The Shack by William P. Young

joebramey's picture

The Shack by William P. Young was a fun read. I have read some pretty interesting blogs that pretty much pump the book up to extra-biblical elevation in revelation. Im curious about any opinions from this respected arena. I'd kinda like to recommend it to friends who have a small view of God, but after all the blogs I've read, i became skeptical.

sderose's picture

Mixed review

One of the pastors at my church read The Shack, and as more and more people expressed interest, he asked if I would teach a couple Sunday school classes on it. So, I read it and did so.

I found the writing and the "story" uneven but generally well done. As others have noted, there are two basic problems with the content:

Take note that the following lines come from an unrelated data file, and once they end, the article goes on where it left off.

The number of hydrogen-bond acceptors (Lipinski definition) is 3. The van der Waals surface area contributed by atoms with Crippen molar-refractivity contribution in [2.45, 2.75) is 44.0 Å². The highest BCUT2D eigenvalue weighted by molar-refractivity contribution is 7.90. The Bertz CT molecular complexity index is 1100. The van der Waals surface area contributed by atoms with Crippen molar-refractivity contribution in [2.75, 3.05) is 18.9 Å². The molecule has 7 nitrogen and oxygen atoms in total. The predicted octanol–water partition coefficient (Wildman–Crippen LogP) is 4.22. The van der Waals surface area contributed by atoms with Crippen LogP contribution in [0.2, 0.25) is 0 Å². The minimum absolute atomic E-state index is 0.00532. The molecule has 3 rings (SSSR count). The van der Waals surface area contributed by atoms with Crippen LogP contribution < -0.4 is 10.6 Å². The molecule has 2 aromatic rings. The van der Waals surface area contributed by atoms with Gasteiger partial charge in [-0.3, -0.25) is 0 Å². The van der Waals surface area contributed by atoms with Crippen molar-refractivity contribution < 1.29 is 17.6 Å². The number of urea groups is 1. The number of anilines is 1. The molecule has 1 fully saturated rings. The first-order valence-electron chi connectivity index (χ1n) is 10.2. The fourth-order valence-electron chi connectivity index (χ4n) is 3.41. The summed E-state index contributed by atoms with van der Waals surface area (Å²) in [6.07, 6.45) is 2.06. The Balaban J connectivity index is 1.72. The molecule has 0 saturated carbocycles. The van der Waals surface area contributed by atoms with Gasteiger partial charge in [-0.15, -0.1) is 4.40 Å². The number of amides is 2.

First, there are several needlessly snide comments about the church, seminary, and so on. Possibly the author thought this would make non-believers in our culture more likely to keep reading; but it was grating and unnecessary.

Second, the theology taught was weak, though the applications in Mack's life were moving at times. Many of the symbols and metaphors didn't go anywhere -- a nice picture at first glance, but unclear whether one could learn much from them. The author's presentation of the Trinity and of the problem of evil were not at all deep, but might be a helpful beginning for a skeptic or a Christian who's simply never thought much about it. Anyone who settles for the overly simplistic ideas given is short-changing themselves.

What gave me greatest pause, however, was that one student in the class I taught was absolutely convinced that The Shack was a true story. I went back and sure enough, the introduction by Mack's "friend" speaks as though that were true. To me it was just a fairly common literary device; but to this person it was literally true.